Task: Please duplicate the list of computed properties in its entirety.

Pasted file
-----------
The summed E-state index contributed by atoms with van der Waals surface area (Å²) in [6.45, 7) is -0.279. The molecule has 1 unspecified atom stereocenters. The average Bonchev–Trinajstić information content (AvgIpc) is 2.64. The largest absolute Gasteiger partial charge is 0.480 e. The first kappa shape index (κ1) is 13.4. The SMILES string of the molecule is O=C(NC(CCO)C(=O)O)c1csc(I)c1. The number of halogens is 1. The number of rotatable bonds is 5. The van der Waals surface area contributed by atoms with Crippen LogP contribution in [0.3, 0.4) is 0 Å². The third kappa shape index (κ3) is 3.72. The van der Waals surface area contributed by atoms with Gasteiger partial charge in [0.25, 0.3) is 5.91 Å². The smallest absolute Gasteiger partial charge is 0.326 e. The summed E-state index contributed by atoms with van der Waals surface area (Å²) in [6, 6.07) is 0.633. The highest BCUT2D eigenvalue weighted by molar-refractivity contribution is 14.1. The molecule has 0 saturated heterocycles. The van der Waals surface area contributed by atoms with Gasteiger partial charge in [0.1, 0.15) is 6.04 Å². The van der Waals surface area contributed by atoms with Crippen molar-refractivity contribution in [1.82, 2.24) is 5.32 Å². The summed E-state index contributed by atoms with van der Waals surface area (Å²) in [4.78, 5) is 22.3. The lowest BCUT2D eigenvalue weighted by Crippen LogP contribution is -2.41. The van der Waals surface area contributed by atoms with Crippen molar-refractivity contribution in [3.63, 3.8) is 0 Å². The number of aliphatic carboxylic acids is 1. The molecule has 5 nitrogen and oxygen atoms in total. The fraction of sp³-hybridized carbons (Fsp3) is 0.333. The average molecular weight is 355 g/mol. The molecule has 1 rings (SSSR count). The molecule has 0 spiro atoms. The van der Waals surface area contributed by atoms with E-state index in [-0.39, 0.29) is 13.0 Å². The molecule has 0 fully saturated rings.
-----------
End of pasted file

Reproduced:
The summed E-state index contributed by atoms with van der Waals surface area (Å²) in [6.45, 7) is -0.279. The molecule has 1 unspecified atom stereocenters. The average Bonchev–Trinajstić information content (AvgIpc) is 2.64. The largest absolute Gasteiger partial charge is 0.480 e. The first kappa shape index (κ1) is 13.4. The SMILES string of the molecule is O=C(NC(CCO)C(=O)O)c1csc(I)c1. The number of halogens is 1. The number of rotatable bonds is 5. The van der Waals surface area contributed by atoms with Crippen LogP contribution in [0.3, 0.4) is 0 Å². The third kappa shape index (κ3) is 3.72. The van der Waals surface area contributed by atoms with Gasteiger partial charge in [0.25, 0.3) is 5.91 Å². The smallest absolute Gasteiger partial charge is 0.326 e. The summed E-state index contributed by atoms with van der Waals surface area (Å²) in [6, 6.07) is 0.633. The highest BCUT2D eigenvalue weighted by molar-refractivity contribution is 14.1. The molecule has 0 saturated heterocycles. The van der Waals surface area contributed by atoms with Gasteiger partial charge in [0.1, 0.15) is 6.04 Å². The van der Waals surface area contributed by atoms with Crippen molar-refractivity contribution in [1.82, 2.24) is 5.32 Å². The summed E-state index contributed by atoms with van der Waals surface area (Å²) in [4.78, 5) is 22.3. The lowest BCUT2D eigenvalue weighted by Crippen LogP contribution is -2.41. The van der Waals surface area contributed by atoms with Crippen molar-refractivity contribution in [3.63, 3.8) is 0 Å². The number of aliphatic carboxylic acids is 1. The molecule has 5 nitrogen and oxygen atoms in total. The fraction of sp³-hybridized carbons (Fsp3) is 0.333. The average molecular weight is 355 g/mol. The molecule has 1 rings (SSSR count). The molecule has 0 spiro atoms. The van der Waals surface area contributed by atoms with E-state index in [-0.39, 0.29) is 13.0 Å². The molecule has 0 fully saturated rings.